When it comes to decorating your home or business, tile flooring has many unique characteristics that can improve the visual appeal of any room. Using features such as color, patterns, and textures, ceramic and porcelain tile can be installed to make a room appear more spacious, glamorous, or even easier to clean. However, there are some key differences between ceramic and porcelain tile that can help you decide which type to use, and where. Here is some vital information you should take into account when considering installing ceramic or porcelain tile.
1. Traffic: First off, you should consider your desired location in the building and how much traffic that area is likely to get. Porcelain tile is much denser and heavier than ceramic tile, and can endure more punishment without showing as much wear. However, if the traffic will be lighter or have a medium flow, then ceramic tile can do the job all the same. In fact, some glazes offered for ceramic tile are slip- and abrasion-resistant, and have a special composition that reduces wear. The slip-resistant glaze is especially useful when you need to take children, the elderly or the disabled into consideration when remodeling your home.
2. Heat and Cold: Next, if you are planning to install tile either outdoors or in wet areas, you need to know which tiles are frost-proof and which are waterproof. For ceramic tile, there are specialty glazes that seal the tile body from frost or water. However, ceramic tile is porous and will absorb water through the grouting if a spill is not cleaned up right away, or if the grout was not sealed properly. Should the ceramic tile reach a moisture level of 3%, it has a high probability of freezing and causing frost damage if outside. Luckily, if you do plan on installing tile outdoors, porcelain tile is both frost and waterproof. Its absorption rating is less than 0.5% and proves to be the safest bet for backyards, bathrooms and outdoor patios. In the opposite direction, if you are looking for fireproof tile to use in barbecues or fireplaces, ceramic tile is your best bet, because it has already been fired once in the kiln when created and will not catch fire again.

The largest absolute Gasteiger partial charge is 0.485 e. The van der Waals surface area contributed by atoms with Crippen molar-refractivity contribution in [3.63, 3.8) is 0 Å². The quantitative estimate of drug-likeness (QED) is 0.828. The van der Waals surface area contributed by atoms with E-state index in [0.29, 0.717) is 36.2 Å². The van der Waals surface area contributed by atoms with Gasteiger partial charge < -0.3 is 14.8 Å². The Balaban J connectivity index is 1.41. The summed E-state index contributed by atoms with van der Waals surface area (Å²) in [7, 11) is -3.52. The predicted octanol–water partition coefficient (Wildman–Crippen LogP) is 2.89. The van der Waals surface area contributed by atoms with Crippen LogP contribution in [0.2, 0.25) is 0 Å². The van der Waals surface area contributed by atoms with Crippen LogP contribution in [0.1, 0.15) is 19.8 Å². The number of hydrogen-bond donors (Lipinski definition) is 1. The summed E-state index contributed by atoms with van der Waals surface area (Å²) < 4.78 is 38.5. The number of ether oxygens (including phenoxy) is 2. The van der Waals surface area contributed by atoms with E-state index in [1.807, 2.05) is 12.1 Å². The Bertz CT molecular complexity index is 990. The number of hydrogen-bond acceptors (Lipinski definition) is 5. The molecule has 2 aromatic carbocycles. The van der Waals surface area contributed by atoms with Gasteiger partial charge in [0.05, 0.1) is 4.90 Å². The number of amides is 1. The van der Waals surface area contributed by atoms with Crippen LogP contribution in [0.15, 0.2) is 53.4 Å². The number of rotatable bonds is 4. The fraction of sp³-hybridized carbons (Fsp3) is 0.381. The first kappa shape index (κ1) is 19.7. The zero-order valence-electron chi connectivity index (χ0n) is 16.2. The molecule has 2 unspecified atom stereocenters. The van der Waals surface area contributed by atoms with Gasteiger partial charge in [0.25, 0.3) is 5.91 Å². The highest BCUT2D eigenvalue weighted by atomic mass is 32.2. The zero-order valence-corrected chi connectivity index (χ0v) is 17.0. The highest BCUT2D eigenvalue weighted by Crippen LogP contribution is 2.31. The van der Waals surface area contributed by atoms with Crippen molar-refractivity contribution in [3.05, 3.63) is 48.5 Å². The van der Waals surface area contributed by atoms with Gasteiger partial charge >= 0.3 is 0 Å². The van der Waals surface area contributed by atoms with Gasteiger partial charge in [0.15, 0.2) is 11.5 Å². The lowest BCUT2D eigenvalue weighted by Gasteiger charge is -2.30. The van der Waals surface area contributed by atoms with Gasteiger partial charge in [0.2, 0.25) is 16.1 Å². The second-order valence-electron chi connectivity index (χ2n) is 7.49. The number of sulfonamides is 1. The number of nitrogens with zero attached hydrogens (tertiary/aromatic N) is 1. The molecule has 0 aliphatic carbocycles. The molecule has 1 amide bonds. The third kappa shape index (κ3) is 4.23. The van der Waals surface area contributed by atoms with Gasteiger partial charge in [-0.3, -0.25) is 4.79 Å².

3. Color: Once you have decided on location and purpose for the tile, you can start looking at color, patterns and composition. Ceramic tile gets its color and patterns from the glazes that are used and thus, have infinite possibilities to choose from. Porcelain tile, on the other hand, gets its color from the entirety of its clay-pressed body and is much more limiting in the styles and colors available. Also, since the ceramic tile’s glaze is fired into its body, the color cannot fade, but if the tile gets chipped it will show the white or red clay underneath. Since porcelain’s color is the same throughout, chips will not be as noticeable. Ceramic tile is offered in glazed and unglazed styles, while porcelain can be crafted as matte, glazed, or high polished.
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